CPR Training: The Class Every Person Should Attend

October 27, 2015Comments Off on CPR Training: The Class Every Person Should Attend

Approximately 350,000 people are expected by the Red Cross to suffer from Sudden Cardiac Arrest or SCA this year, a life-threatening condition that can kill an untreated person in minutes. Average lifespan of a patient downed by SCA is seven minutes. If it goes above 10 minutes, survival is nearly impossible.

Everyone should be armed and know the basics of CPR or Cardiopulmonary Resuscitation. It is a skill that uses a variety of methods in saving another person’s life. Once one masters CPR, he becomes an invaluable tool in the community. The skill is such a tremendous help that other countries have made laws and ordinances instilling CPR-related tools and teachings in its communities.

The importance of this skill makes CPR training all the more a pressing concern. Learning the skill must be done face-to-face with a certified instructor, hired and deployed by a legitimate organization. If you do not have any idea as to who is the real deal when it comes to training others with CPR, you can do a background check on those that offer lifesaving methods.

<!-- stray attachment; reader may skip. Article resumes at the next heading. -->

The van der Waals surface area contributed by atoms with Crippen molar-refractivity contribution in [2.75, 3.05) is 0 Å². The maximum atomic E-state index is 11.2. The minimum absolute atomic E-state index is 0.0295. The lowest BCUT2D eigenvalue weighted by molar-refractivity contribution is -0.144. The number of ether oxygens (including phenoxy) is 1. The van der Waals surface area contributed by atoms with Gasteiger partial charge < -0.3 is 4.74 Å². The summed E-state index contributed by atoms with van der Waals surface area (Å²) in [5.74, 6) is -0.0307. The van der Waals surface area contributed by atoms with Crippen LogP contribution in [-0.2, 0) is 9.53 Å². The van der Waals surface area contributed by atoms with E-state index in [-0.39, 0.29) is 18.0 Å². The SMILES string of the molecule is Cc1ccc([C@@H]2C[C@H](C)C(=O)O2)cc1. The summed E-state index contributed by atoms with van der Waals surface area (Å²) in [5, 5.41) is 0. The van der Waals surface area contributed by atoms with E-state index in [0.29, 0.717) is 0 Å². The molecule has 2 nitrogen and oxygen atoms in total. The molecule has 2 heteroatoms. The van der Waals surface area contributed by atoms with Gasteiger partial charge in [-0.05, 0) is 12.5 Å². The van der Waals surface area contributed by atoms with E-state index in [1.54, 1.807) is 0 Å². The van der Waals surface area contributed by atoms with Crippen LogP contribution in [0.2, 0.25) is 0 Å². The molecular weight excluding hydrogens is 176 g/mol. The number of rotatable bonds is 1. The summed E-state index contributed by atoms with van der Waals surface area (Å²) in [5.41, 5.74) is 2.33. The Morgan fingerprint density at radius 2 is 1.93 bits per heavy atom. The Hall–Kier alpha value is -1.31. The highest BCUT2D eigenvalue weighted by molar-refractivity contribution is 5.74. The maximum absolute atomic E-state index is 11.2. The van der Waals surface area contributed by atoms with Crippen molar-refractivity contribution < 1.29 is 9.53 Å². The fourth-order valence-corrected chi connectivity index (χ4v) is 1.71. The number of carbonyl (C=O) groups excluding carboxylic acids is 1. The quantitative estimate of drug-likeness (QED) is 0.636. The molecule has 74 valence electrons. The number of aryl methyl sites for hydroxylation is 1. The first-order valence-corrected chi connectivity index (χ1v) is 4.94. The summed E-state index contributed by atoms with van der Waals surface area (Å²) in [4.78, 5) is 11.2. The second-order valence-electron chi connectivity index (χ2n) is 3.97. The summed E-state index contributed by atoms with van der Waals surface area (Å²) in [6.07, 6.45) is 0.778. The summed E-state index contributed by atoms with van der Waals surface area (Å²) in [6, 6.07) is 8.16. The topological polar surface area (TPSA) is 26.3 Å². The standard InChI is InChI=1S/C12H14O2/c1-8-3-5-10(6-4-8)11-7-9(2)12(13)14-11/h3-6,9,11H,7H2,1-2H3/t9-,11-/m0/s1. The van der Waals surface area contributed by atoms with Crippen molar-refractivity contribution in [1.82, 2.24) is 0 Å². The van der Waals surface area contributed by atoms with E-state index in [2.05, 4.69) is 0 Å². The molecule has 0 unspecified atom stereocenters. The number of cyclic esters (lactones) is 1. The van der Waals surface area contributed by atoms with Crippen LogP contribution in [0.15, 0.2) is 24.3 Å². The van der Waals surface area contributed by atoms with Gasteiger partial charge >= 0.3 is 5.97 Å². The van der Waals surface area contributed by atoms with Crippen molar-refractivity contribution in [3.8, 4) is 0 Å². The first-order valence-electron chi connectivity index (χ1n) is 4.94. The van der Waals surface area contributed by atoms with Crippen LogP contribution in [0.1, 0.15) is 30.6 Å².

Once you figure out who to train with, you can use the Internet for supplementary information and skills. Other CPR-certified personnel may have their insights online, which you should definitely pick up for self-improvement.

The basics in CPR training go first. Chest compressions are first off the bat, followed by mouth-to-mouth revival. With higher studies, defibrillation can be taught, the use of AED’s and other electronic devices that aid in resuscitating a patient. If you are still a student, some schools have included revival in their curriculum.

Medical personnel are trained to do on-call revival. They have equipment and knowhow for a lot of situations. They should be called as soon as possible when there is a possible attack. Knowing how to revive with your hands and mouth, and shock paddles when push comes to shove, comes a long way. If you know how to save a life, you must also know how to consider the possibilities that may happen.

All successful revivals are met with trust. If you become really good with resuscitation, you can enter more trainings and become certified. It can generate an additional source of income, introduce you to more people and widen your networks, and provide you with more information. Knowing more information about revival will be beneficial for growth and credibility.

Chest compressions may not be enough. Temporary respiration brought by the “kiss of life” might not be able to bring a person back to consciousness. But being there with defibrillator in one hand and phone in the other might be the salvation a person needs. The problem with other people is that they sometimes think they can handle a situation alone, without a support group for backup.

Defibrillation is the only hope an incapacitated person may have for survival. When you know how to use one, particularly an AED, you can delay the inevitable for your patient. CPR training buys your patient seconds.